assuming that \partial\Phi/\partial\lambda_2 = 0. More to the point, I have shown that I can derive this form of this component of the equation of motion using either (A) your Christoffel symbol formalism, or (B) the more classical formalism that I have been using, which I obtained from Appendix 1.B of Binney & Tremaine (1987) and Morse & Feshbach (1953).

Now, I shouldn't be shocked that both derivations lead to the same form of the equation — after all, we're doing physics aren't we? But here is what surprised me: The Christoffel symbol formalism produces this form of the equation without ever assuming a particular coordinate system whereas, in order to derive the equation using the more classical formalism, I plugged in some relations between the partial derivatives of the scale factors that I thought were specific to T3 coordinates. This leads me to ask, "How many of the T3 Coordinate relations derived earlier are generic relations that apply to any orthogonal, axisymmetric coordinate system, and how many are unique to the T3 Coordinate System?" I'm particularly interested in knowing how generalizable the relations are that appear inside boxes labeled "T3 Coordinates" under the subsections I have entitled, "Derived Identity for T3 Corodinates" and "Logarithmic Derivatives of Scale Factors". Can you answer this? --Tohline 10:46, 7 June 2010 (MDT)

Joel: Yes, this is the power of using a covariant formulation. The only assumptions we made were that the coordinates were orthogonal and axisymmetric. I believe that the relation under "Derived Identity for T3 Coordinates" would apply to any coordinate system meeting these criteria. I will double check, though. (How did you determine that the position vector could be written \vec{x} = \hat{e}_1 (h_1 \lambda_1) + \hat{e}_2 (h_2 \lambda_2)?)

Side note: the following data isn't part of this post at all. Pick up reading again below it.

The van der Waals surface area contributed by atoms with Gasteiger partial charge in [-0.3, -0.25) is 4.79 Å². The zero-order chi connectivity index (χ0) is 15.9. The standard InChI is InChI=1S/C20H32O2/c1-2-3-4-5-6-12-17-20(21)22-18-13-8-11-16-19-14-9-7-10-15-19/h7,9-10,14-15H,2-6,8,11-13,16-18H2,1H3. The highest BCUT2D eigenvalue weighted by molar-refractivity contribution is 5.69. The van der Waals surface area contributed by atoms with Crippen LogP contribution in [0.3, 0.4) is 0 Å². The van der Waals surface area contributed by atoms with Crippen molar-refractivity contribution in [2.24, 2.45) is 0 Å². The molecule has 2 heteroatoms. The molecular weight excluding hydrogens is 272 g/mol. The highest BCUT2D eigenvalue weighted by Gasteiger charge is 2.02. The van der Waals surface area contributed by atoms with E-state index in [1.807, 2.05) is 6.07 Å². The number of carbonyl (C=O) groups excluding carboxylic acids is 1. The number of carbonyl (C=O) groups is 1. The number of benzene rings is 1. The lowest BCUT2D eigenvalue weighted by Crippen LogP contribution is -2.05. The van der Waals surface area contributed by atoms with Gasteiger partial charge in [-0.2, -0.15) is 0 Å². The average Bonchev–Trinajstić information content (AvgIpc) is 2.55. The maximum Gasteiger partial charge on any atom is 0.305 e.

The logarithmic derivatives of the scale factors cannot be general in their current form due to the appearance of factors of q, but I suspect they can be generalized and molded into a form that closely resembles what you have. I will work on this, too. --Jaycall 10:39, 9 June 2010 (MDT)
Jay: You asked how I determined the expression for the position vector. I don't have my detailed notes with me right now, but I can outline the steps. In Morse & Feshbach's classical presentation of orthogonal curvilinear coordinates, they define a set of so-called direction cosines, γij. (I don't have the generalized definition with me at this time, but they are expressible in terms of derivatives of the scale factors with respect to the various coordinates; I'm certain direction cosines are definable in terms of Christoffel symbols.) Each of the Cartesian unit vectors (\hat{\imath},\hat{\jmath},\hat{k}) can be written in terms of products of these direction cosines and the three unit vectors of your chosen curvilinear coordinate system (\hat{e}_1, \hat{e}_2, \hat{e}_3). According to Morse & Feshbach, for example, \hat{\imath} = (\hat{e}_1\gamma_{11} + \hat{e}_2\gamma_{21} + \hat{e}_3\gamma_{31}). So, all I did to obtain an expression for the position vector in T3 coordinates was define \vec{x} = (\hat\imath x + \hat\jmath y + \hat{k}z), then replace each Cartesian unit vector by its expression in terms of products of the T3-coordinate unit vectors & the appropriate direct cosine, then gather together and simplify terms. Does this make sense? --Tohline 14:59, 10 June 2010 (MDT)
Yes, it does. That's very helpful. --Jaycall 09:49, 11 June 2010 (MDT)